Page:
Smartphone OS Reviewed in New Market Analysis Published at MarketPublishers.com15 Aug 2011 • by Natalie Aster
Back in April, when we suggested that the sell-through of NFC-enabled smartphones would reach only 11.5m in 2011, our projection was considered conservative. At the time, it was 10 times lower than that of NXP’s NFC phones shipments estimate. Several days ago, NXP decreased its initial projection of 70m-100m units to 40m (or “slightly” less).
We’re still not seeing the handsets, though, so even 40m sounds too optimistic. The Samsung Galaxy S II was initially supposed to ship as NFC-enabled, and it ended up being shipped without this functionality (we’ll see the NFC version later this year). And although RIM has said that most of its new phones this year would be NFC-enabled, it seems that only the Bold 9900 will ship with NFC functionality from the start, at the end of August.
In our Q2 projections, we increased our initial 11.5m NFC-enabled smartphone unit sell-through to a still very cautious 17.5m for 2011 (see Exhibit) Most of that adjustment is due to our overall upward adjustment of total smartphone sales globally, based on Q2 reports from some of the largest OEMs and MNOs. Some of the increase can be attributed to a few recent events that can be interpreted as positive signs when it comes to the NFC-enabled smartphone market — e.g., Sprint started offering the Nexus S 4G for $99 on a two-year postpaid plan, and it seems that the US market will see a Galaxy S II model with NFC chip installed (not enabled though) later in August.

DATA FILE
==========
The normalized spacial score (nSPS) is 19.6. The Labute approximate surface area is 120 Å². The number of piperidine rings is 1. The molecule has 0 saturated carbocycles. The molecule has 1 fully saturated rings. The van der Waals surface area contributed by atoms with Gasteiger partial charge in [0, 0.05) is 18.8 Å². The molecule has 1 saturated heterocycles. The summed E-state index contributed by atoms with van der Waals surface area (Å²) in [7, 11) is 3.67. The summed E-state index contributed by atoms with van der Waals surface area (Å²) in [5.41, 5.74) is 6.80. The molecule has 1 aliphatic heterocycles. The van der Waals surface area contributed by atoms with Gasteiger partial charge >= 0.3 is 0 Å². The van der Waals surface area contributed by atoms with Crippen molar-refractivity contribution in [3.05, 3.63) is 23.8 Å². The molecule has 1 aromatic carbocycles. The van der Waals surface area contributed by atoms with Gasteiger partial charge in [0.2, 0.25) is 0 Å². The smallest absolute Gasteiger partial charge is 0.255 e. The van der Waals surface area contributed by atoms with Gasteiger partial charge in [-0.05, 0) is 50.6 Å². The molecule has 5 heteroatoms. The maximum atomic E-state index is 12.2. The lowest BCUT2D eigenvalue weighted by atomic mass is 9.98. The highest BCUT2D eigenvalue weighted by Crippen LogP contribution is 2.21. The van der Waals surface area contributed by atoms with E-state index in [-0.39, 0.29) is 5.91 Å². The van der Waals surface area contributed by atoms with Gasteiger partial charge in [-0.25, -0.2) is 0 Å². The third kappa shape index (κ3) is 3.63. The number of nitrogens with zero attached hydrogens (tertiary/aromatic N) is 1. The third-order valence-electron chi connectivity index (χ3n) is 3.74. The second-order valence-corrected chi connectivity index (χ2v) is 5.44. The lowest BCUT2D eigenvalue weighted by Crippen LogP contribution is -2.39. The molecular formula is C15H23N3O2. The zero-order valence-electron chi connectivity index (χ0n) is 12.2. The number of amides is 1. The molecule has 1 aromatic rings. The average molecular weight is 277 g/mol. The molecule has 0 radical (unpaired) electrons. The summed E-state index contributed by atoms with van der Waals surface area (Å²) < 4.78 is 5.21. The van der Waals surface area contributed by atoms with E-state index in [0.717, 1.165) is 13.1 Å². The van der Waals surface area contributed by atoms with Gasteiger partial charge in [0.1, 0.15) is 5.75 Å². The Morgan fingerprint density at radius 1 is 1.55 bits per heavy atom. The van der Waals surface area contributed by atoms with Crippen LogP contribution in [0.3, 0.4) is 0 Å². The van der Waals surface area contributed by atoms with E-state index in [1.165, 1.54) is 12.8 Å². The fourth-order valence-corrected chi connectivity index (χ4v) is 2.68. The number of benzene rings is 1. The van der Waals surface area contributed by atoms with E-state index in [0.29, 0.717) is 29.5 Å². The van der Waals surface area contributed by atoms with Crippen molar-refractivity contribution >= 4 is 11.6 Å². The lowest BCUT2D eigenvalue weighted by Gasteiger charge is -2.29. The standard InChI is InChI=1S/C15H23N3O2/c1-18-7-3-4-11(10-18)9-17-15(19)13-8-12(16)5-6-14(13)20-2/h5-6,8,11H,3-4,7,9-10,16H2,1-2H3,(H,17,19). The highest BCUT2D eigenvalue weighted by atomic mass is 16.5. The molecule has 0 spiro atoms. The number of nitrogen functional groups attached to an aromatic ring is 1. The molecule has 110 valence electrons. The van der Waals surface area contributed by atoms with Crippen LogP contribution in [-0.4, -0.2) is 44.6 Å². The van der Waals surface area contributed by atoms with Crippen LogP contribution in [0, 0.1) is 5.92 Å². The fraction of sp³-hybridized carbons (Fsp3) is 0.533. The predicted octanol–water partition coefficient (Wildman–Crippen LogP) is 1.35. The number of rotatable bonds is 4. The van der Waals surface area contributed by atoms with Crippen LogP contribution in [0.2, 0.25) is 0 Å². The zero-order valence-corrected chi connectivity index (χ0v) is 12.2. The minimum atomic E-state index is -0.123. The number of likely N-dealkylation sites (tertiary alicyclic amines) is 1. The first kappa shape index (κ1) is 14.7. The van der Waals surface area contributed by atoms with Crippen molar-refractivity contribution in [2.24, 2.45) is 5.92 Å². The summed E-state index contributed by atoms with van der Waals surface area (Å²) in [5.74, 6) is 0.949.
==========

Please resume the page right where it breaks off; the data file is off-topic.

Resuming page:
Projected sell-through of NFC-enabled smartphones, 2011-2015
Source: Pyramid Research Smartphone Forecast Q2 2011
So, why exactly are we seeing this reluctance on behalf of OEMs to ship smartphones with NFC chips installed? The answer is simple: Nobody is ordering them. While there is still much ado about NFC services in the mobile world, particularly after the launch of Google Wallet in the US and the announcement that it would be launched in Europe in 2012, mobile service providers are not yet sure where the money will come from if they start offering NFC-enabled services and, more importantly, how much they will earn from these services. In other words, whether NFC services will be a revenue generator or just a necessary part of MNOs’ service portfolio for bare survival is still an unknown.
In this murky situation, and given the stringent budget constraints under which service providers are operating these days, the NFC market has come to a standstill. Operators cannot launch the services unless they have attractive devices to support them, but they can’t order the devices from OEMs because their return on investment from launching the services is uncertain. This catch-22 is causing a lot of internal turmoil for mobile service providers. The heads of handsets and heads of NFC/mobile commerce/innovative services (call them what you want) are not likely to be on good terms these days. Our advice for them is: Shake hands, guys, and hurry up. The almighty Google is coming!
Research Report published June 2011
In this report, Pyramid Research analyzes the current state of the smartphone market segment, focusing specifically on the developments taking place in the OS arena.
Research Report published June 2010
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